There are several types of security threats: computer virus threat, spyware threat, hackers and phishing scammers. Information security threats has become a priority for organizations and enterprises across the world. According to the Computer Security Institute, 90% of US enterprises suffered security breaches and 75% experienced business difficulties resulting in the loss of $201 million in 2002 (Yeh and Chang 2007) and the figured as risen dramatically since that time. Computer systems are vulnerable to many threats that can afflict various types of damage resulting in significant losses. Losses can stem from actions of trusted employees defrauding the system, from outside hackers or from careless date entry clerks. The various threats vary considerably; some affect the confidentiality or integrity of data while others affect the availability of a system (Essay 2013).
Criminals can breach security by theft of equipment, physical damage, introducing malicious programs to damage software, gain illegal access to computer systems, and the interception of data between computers. This module will teach students the types of threats, examples of attacks, and practical ways that novice can make their organizations more secure. The table below illustrates the 12 categories of threats and an example of each.
For the subject matter of information security and countermeasures, the term risk refers to the likelihood of being targeted by a given attack, of an attack being successful, and the general exposure to a given threat. A risk assessment is performed to determine the most important potential security breaches to be addressed (Perrin 2009).
Cybercrime has become so regular that people and some organizations have become desensitized with the news of a data breach. Every now and then, companies announce that their systems were breached, followed by the extent of the damage, and what they’re doing about it. Compromised data is a subject that needs the public’s full attention. Data breaches can result in millions of private records and sensitive data stolen, affecting not just the breached organization, but also everyone whose personal information may have been stolen. Based on the data stolen, there are specific types of information that are of value to cybercriminals. Hackers search for these data because they can be used to make money by duplicating credit cards, and using personal information for fraud, identity theft, and even blackmail. They can also be sold in bulk in deep web marketplaces.
In addition, this link to a video article provides an insight to the what happens when security threats become reality:
Real Life Examples
Example 1: For more than a year, a contract janitor stole customer account and personally identifiable information from hard-copy documents at a major U.S. bank. The janitor and two co-conspirators used this information to steal the identities of more than 250 people. They were able to open credit cards and then submit online change-of-address requests so the victims would not receive bank statements or other notifications of fraudulent activity. The insiders drained customers’ accounts, and the loss to the organization exceeded $200,000.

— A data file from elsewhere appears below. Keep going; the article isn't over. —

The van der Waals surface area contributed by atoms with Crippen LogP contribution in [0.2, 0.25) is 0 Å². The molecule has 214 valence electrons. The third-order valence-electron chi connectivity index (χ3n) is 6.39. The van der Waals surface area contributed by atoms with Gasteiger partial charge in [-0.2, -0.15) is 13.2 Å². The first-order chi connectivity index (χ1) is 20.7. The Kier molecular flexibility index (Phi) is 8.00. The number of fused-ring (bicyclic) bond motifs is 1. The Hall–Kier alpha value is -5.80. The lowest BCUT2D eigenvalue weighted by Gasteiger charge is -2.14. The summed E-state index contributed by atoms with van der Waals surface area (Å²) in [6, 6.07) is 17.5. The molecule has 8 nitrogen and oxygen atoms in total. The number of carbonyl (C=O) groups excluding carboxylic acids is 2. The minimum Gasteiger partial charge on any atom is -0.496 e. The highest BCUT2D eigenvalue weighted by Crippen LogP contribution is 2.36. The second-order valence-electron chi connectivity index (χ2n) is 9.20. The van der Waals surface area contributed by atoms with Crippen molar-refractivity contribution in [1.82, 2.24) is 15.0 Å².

Example 2: A contract programmer tricked a janitor into unlocking another employee’s office after hours. He switched the door’s name plate and requested that the janitor let him into “his” office. The programmer, who had already obtained employment with a competitor, was able to download sensitive source code onto removable media.
Example 3: A hospital security guard accessed and stole personally identifiable information regarding the organization’s patients. The guard and three co-conspirators opened fraudulent cell phone plans and credit card accounts. As part of the scheme, they changed the account addresses of the victims so the bills would never reach the account owners. After being caught, the insider was ordered to pay $18,000 for the crime.
Example 4: A communications director showed an expired ID badge to a security guard to gain unauthorized access to a data backup facility. Once inside, the director unplugged security cameras and stole backup tapes containing records for up to 80,000 employees.
Example 5: A contract security guard used a key to obtain physical access to a hospital’s heating, ventilating, and air conditioning (HVAC) computer and another workstation. The guard used password-cracking software to obtain access and install malicious software on the machines. The incident could have affected temperature-sensitive patients, drugs, and supplies.
Example 6: An insider stole an organization’s trade-secret drawings that were marked for destruction and sold them to a competing organization. The victim organization estimated its losses at $100 million. The competing organization that received the stolen documents were forced to declare bankruptcy after a lawsuit.